I have been asked many times by people who have been involved in car accidents whether or not they can sue the insurance company. After an accident, victims that have contracted severe or mild personal injury are faced with exhausting amounts of medical bills and expenses that the insurance company will try to avoid paying for as much as possible. Insurance claim representatives are well-trained to resist coverage of large claims, no matter how severe the injury is.
If you and the insurance company can’t reach an agreement on a settlement amount, you can sue the company for what you think is a fair value. If the Court agrees that the insurance company was wrong in denying your claim, you can then receive full compensation for what is deserving. You should also be able to get additional damages for emotional distress, lost income, and legal fees that have come about as a result of the extra trouble with the insurance company.
If I Get Injured In A Florida Auto Accident But Do Not Have Insurance, Can I Still Sue?
Yes, you can. You may be asking this question because Florida’s a no-fault state, and many people misunderstand that term to mean that you can’t bring a claim against an at-fault driver because it’s a no-fault state. But what that really means is that your own insurance will step up to the plate and pay for the first part of your medical bills, but you can still bring a claim against the at-fault driver for all of your injuries, even if you don’t have insurance.
Claims Against Other Parties in a Florida Auto Accident Case
You have the right to bring a claim against any party responsible for contributing to the cause of the accident. So, the answer is yes. If, for example, that driver had their car maintenance performed at a repair facility, and it was negligently repaired, and that contributed to causing the accident, then you may have a claim against the repair facility, in addition to the at-fault driver.
Moreover, if the driver is a separate person from the owner of the vehicle, you may also have the right to bring a claim against the owner of the vehicle. So, yes, you do have the right to bring a claim against parties other than the at-fault driver.
I Can No Longer Have Relations With My Wife As A Result Of My Car Accident Injury. Can She Sue For Loss Of Consortium?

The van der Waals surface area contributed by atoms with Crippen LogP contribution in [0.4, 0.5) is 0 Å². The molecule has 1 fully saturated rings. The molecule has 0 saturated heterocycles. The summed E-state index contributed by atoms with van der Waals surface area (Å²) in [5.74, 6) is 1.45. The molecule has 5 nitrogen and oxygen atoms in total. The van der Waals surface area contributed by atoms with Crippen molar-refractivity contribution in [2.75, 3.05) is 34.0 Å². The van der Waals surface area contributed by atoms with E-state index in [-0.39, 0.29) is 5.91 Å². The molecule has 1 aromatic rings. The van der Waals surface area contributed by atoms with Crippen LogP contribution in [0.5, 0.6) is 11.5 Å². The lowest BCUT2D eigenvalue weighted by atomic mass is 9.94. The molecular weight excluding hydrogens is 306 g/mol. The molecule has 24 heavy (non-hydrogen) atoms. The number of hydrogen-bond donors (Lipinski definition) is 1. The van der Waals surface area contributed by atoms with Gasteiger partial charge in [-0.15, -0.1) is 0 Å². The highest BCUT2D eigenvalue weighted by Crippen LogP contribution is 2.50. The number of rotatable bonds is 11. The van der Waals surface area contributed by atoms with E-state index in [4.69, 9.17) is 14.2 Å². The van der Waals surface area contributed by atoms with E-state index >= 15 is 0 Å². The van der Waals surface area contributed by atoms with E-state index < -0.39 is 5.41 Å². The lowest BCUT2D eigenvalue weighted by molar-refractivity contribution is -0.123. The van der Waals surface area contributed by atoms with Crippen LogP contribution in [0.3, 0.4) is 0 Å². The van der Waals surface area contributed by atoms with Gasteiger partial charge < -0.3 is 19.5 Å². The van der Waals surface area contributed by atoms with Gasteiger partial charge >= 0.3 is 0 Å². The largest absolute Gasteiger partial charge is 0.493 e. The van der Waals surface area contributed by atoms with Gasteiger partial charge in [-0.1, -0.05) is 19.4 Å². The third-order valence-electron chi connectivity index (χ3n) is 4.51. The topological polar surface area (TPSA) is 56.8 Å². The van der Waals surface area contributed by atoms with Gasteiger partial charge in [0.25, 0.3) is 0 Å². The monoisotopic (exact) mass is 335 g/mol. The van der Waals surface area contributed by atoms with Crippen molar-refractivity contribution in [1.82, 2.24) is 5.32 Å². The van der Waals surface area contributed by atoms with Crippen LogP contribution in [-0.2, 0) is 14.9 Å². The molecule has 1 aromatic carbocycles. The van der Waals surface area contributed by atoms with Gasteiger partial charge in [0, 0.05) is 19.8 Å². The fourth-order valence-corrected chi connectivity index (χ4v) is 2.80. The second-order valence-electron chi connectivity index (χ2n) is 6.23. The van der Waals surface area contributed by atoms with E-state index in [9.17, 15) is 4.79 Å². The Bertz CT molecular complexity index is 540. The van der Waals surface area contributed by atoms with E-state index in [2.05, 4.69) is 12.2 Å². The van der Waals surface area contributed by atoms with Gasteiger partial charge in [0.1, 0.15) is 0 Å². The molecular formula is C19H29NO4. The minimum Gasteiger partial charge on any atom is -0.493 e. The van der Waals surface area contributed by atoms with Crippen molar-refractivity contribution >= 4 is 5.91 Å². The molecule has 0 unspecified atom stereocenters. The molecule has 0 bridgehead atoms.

Yes. If you suffered very serious injuries in an accident, then that could impact your ability to engage in intimacy with your spouse, and that lack of intimacy can seriously impact your relationship with your spouse. Because the relationship is so important, Florida law does allow you to bring a claim for loss of consortium, or relations, or intimacy, with your spouse
Will I Have To Go To Court For My Florida Auto Accident Case?
The reality is that many Florida cases are resolved before ever filing a lawsuit, therefore you would not be required to go to court. More specifically, when you make a claim with an insurance company, oftentimes they will offer enough money to settle your case where you don’t even have to file a lawsuit. Thus, you do not have to go to court. But, if you’re unable to come to terms with the other insurance company or the other driver, then you may have to file a lawsuit. Even in the lawsuit phase, you still may be able to settle your case without the need to go to court, but if all settlement negotiations fail, then you may need to go to court to have a trial.
Are There Alternatives To Going To Court In A Florida Auto Accident Case?
After a Florida car accident, you do not have to proceed directly to litigation or suing them in court. You do have the right to bring a claim against their insurance company and perhaps negotiate a settlement outside of court before filing a lawsuit. That way, you may minimize your costs and minimize your expenses in bringing in the claim. So, yes, you do have the right to settle it before filing a lawsuit.
What Is The Statute Of Limitations To Bring A Florida Auto Accident Case?
Generally speaking, the Statute of Limitations to bring a Florida auto accident case is four years. You have four years to file a lawsuit in any kind of negligence case. However, keep in mind that if it’s a governmental entity involved, like a sheriff’s deputy driving a vehicle, then you have to give notice of a claim to that governmental entity within three years. Because these time limits can be complicated, we do recommend that you consult with an attorney to discuss your rights.
Insurance companies want to make money and they will wrongfully deny some of the thousands of claims they receive every day to save money. If your insurance claim is denied or if you are offered a clearly insufficient amount, you should hire an experienced personal injury lawyer to help you get the compensation you need. Grounds that you can sue an insurance company for include failure to carry out proper investigations, undue delay in processing a claim, disregard for the rights of the policyholder, and inadequate compensation for the filed claim. Call experienced personal injury lawyer Nick Ortiz at (888) 321-8131 for more information.